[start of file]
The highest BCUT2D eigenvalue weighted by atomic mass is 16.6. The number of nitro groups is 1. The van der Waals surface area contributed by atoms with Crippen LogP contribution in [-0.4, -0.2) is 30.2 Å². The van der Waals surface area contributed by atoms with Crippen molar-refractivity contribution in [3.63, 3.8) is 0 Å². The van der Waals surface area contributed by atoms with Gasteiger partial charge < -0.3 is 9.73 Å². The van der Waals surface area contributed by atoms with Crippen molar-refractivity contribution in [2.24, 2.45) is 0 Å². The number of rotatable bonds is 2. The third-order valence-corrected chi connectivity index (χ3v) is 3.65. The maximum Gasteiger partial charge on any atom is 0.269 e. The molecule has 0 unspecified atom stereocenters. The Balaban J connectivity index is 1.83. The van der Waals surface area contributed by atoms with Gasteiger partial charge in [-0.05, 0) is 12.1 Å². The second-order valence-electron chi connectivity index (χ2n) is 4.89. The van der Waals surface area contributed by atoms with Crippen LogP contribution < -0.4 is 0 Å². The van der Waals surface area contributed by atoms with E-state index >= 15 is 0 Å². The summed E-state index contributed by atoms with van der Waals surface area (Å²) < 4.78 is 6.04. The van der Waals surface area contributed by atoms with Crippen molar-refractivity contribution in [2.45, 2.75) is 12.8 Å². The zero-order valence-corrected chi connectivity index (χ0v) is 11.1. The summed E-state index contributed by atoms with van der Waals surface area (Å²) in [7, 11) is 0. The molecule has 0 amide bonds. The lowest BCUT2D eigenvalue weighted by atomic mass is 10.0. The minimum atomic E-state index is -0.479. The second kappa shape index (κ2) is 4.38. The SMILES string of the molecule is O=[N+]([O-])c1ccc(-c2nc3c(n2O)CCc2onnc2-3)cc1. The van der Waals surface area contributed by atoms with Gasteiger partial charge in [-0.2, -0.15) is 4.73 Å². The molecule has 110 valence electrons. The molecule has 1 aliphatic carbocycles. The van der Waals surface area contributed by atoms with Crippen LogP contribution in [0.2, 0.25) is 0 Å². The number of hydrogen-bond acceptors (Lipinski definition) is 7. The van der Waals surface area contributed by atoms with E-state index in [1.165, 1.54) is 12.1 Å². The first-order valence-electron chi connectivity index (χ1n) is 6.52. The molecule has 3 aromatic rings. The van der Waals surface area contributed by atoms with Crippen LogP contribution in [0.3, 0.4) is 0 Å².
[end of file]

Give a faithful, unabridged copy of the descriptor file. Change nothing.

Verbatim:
The highest BCUT2D eigenvalue weighted by atomic mass is 16.6. The number of nitro groups is 1. The van der Waals surface area contributed by atoms with Crippen LogP contribution in [-0.4, -0.2) is 30.2 Å². The van der Waals surface area contributed by atoms with Crippen molar-refractivity contribution in [3.63, 3.8) is 0 Å². The van der Waals surface area contributed by atoms with Gasteiger partial charge < -0.3 is 9.73 Å². The van der Waals surface area contributed by atoms with Crippen molar-refractivity contribution in [2.24, 2.45) is 0 Å². The number of rotatable bonds is 2. The third-order valence-corrected chi connectivity index (χ3v) is 3.65. The maximum Gasteiger partial charge on any atom is 0.269 e. The molecule has 0 unspecified atom stereocenters. The Balaban J connectivity index is 1.83. The van der Waals surface area contributed by atoms with Gasteiger partial charge in [-0.05, 0) is 12.1 Å². The second-order valence-electron chi connectivity index (χ2n) is 4.89. The van der Waals surface area contributed by atoms with Crippen LogP contribution < -0.4 is 0 Å². The van der Waals surface area contributed by atoms with E-state index >= 15 is 0 Å². The summed E-state index contributed by atoms with van der Waals surface area (Å²) < 4.78 is 6.04. The van der Waals surface area contributed by atoms with Crippen molar-refractivity contribution in [2.45, 2.75) is 12.8 Å². The zero-order valence-corrected chi connectivity index (χ0v) is 11.1. The summed E-state index contributed by atoms with van der Waals surface area (Å²) in [7, 11) is 0. The molecule has 0 amide bonds. The lowest BCUT2D eigenvalue weighted by atomic mass is 10.0. The minimum atomic E-state index is -0.479. The second kappa shape index (κ2) is 4.38. The SMILES string of the molecule is O=[N+]([O-])c1ccc(-c2nc3c(n2O)CCc2onnc2-3)cc1. The van der Waals surface area contributed by atoms with Gasteiger partial charge in [-0.2, -0.15) is 4.73 Å². The molecule has 110 valence electrons. The molecule has 1 aliphatic carbocycles. The van der Waals surface area contributed by atoms with Crippen LogP contribution in [0.2, 0.25) is 0 Å². The number of hydrogen-bond acceptors (Lipinski definition) is 7. The van der Waals surface area contributed by atoms with E-state index in [1.165, 1.54) is 12.1 Å². The first-order valence-electron chi connectivity index (χ1n) is 6.52. The molecule has 3 aromatic rings. The van der Waals surface area contributed by atoms with Crippen LogP contribution in [0.3, 0.4) is 0 Å².